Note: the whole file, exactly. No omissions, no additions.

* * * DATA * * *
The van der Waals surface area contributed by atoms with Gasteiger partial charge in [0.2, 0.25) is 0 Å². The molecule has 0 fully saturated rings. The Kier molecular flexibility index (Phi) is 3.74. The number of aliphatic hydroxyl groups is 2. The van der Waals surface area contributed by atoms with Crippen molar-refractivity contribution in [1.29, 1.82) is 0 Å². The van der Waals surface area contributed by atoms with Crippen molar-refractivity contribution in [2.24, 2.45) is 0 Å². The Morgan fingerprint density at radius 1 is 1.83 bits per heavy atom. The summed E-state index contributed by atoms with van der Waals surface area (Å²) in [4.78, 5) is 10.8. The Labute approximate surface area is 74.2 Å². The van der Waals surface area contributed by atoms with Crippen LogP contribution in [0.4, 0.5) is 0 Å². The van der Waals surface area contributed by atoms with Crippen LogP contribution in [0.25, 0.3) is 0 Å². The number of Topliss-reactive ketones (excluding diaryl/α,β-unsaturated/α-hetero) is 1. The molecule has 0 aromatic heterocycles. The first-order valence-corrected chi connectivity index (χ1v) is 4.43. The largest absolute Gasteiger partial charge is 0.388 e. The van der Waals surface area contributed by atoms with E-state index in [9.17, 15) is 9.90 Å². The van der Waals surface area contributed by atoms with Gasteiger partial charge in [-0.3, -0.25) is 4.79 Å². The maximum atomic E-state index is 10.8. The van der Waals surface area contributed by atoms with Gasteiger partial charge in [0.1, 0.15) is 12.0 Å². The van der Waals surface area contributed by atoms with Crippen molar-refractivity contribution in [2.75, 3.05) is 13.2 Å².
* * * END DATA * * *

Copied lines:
The van der Waals surface area contributed by atoms with Gasteiger partial charge in [0.2, 0.25) is 0 Å². The molecule has 0 fully saturated rings. The Kier molecular flexibility index (Phi) is 3.74. The number of aliphatic hydroxyl groups is 2. The van der Waals surface area contributed by atoms with Crippen molar-refractivity contribution in [1.29, 1.82) is 0 Å². The van der Waals surface area contributed by atoms with Crippen molar-refractivity contribution in [2.24, 2.45) is 0 Å². The Morgan fingerprint density at radius 1 is 1.83 bits per heavy atom. The summed E-state index contributed by atoms with van der Waals surface area (Å²) in [4.78, 5) is 10.8. The Labute approximate surface area is 74.2 Å². The van der Waals surface area contributed by atoms with Crippen LogP contribution in [0.4, 0.5) is 0 Å². The van der Waals surface area contributed by atoms with Crippen LogP contribution in [0.25, 0.3) is 0 Å². The number of Topliss-reactive ketones (excluding diaryl/α,β-unsaturated/α-hetero) is 1. The molecule has 0 aromatic heterocycles. The first-order valence-corrected chi connectivity index (χ1v) is 4.43. The largest absolute Gasteiger partial charge is 0.388 e. The van der Waals surface area contributed by atoms with E-state index in [9.17, 15) is 9.90 Å². The van der Waals surface area contributed by atoms with Gasteiger partial charge in [-0.3, -0.25) is 4.79 Å². The maximum atomic E-state index is 10.8. The van der Waals surface area contributed by atoms with Gasteiger partial charge in [0.1, 0.15) is 12.0 Å². The van der Waals surface area contributed by atoms with Crippen molar-refractivity contribution in [2.75, 3.05) is 13.2 Å².